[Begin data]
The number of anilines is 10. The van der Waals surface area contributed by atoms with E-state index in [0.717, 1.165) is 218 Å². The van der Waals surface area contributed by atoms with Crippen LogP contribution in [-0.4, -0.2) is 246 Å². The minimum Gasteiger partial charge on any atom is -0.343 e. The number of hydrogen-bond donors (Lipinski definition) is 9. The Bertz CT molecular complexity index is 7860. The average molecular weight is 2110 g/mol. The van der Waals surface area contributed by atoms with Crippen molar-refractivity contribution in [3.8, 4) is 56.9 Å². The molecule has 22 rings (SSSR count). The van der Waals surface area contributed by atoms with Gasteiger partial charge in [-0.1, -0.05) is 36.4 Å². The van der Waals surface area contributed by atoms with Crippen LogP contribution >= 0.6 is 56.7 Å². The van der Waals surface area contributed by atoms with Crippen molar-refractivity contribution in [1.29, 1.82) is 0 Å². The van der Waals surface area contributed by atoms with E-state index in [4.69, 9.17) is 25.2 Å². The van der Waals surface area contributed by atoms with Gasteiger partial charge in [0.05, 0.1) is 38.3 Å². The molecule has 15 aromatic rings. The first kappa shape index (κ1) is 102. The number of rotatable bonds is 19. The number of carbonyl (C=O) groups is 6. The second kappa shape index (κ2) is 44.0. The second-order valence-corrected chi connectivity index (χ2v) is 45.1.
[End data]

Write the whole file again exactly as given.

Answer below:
The number of anilines is 10. The van der Waals surface area contributed by atoms with E-state index in [0.717, 1.165) is 218 Å². The van der Waals surface area contributed by atoms with Crippen LogP contribution in [-0.4, -0.2) is 246 Å². The minimum Gasteiger partial charge on any atom is -0.343 e. The number of hydrogen-bond donors (Lipinski definition) is 9. The Bertz CT molecular complexity index is 7860. The average molecular weight is 2110 g/mol. The van der Waals surface area contributed by atoms with Crippen molar-refractivity contribution in [3.8, 4) is 56.9 Å². The molecule has 22 rings (SSSR count). The van der Waals surface area contributed by atoms with Gasteiger partial charge in [-0.1, -0.05) is 36.4 Å². The van der Waals surface area contributed by atoms with Crippen LogP contribution >= 0.6 is 56.7 Å². The van der Waals surface area contributed by atoms with Crippen molar-refractivity contribution in [1.29, 1.82) is 0 Å². The van der Waals surface area contributed by atoms with E-state index in [4.69, 9.17) is 25.2 Å². The van der Waals surface area contributed by atoms with Gasteiger partial charge in [0.05, 0.1) is 38.3 Å². The molecule has 15 aromatic rings. The first kappa shape index (κ1) is 102. The number of rotatable bonds is 19. The number of carbonyl (C=O) groups is 6. The second kappa shape index (κ2) is 44.0. The second-order valence-corrected chi connectivity index (χ2v) is 45.1.